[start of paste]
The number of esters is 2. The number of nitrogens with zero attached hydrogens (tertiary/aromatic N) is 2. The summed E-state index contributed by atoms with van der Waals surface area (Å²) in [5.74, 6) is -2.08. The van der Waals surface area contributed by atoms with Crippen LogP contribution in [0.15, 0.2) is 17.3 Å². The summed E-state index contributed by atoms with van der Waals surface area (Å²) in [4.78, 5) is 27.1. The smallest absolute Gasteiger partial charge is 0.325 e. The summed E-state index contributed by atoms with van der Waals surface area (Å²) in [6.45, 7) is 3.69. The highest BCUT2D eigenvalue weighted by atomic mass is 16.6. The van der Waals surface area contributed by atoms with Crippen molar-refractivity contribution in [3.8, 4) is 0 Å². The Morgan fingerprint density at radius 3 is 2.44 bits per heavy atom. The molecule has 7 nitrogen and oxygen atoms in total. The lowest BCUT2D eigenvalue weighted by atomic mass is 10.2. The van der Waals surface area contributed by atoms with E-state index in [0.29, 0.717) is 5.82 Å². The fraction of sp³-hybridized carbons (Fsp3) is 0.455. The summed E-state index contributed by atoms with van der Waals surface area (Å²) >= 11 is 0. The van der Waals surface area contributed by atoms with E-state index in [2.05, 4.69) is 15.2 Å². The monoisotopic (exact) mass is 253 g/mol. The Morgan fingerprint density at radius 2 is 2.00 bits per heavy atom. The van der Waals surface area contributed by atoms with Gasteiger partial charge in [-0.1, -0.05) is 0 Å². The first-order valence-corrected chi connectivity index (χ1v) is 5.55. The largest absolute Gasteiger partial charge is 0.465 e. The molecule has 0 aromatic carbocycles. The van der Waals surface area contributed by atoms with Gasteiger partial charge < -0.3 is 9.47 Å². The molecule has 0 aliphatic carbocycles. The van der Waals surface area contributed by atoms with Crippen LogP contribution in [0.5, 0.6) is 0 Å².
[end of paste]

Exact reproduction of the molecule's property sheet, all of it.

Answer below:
The number of esters is 2. The number of nitrogens with zero attached hydrogens (tertiary/aromatic N) is 2. The summed E-state index contributed by atoms with van der Waals surface area (Å²) in [5.74, 6) is -2.08. The van der Waals surface area contributed by atoms with Crippen LogP contribution in [0.15, 0.2) is 17.3 Å². The summed E-state index contributed by atoms with van der Waals surface area (Å²) in [4.78, 5) is 27.1. The smallest absolute Gasteiger partial charge is 0.325 e. The summed E-state index contributed by atoms with van der Waals surface area (Å²) in [6.45, 7) is 3.69. The highest BCUT2D eigenvalue weighted by atomic mass is 16.6. The van der Waals surface area contributed by atoms with Crippen molar-refractivity contribution in [3.8, 4) is 0 Å². The Morgan fingerprint density at radius 3 is 2.44 bits per heavy atom. The molecule has 7 nitrogen and oxygen atoms in total. The lowest BCUT2D eigenvalue weighted by atomic mass is 10.2. The van der Waals surface area contributed by atoms with E-state index in [0.29, 0.717) is 5.82 Å². The fraction of sp³-hybridized carbons (Fsp3) is 0.455. The summed E-state index contributed by atoms with van der Waals surface area (Å²) >= 11 is 0. The van der Waals surface area contributed by atoms with E-state index in [2.05, 4.69) is 15.2 Å². The monoisotopic (exact) mass is 253 g/mol. The Morgan fingerprint density at radius 2 is 2.00 bits per heavy atom. The van der Waals surface area contributed by atoms with Gasteiger partial charge in [-0.1, -0.05) is 0 Å². The first-order valence-corrected chi connectivity index (χ1v) is 5.55. The largest absolute Gasteiger partial charge is 0.465 e. The molecule has 0 aromatic carbocycles. The van der Waals surface area contributed by atoms with Gasteiger partial charge < -0.3 is 9.47 Å². The molecule has 0 aliphatic carbocycles. The van der Waals surface area contributed by atoms with Crippen LogP contribution in [0.5, 0.6) is 0 Å².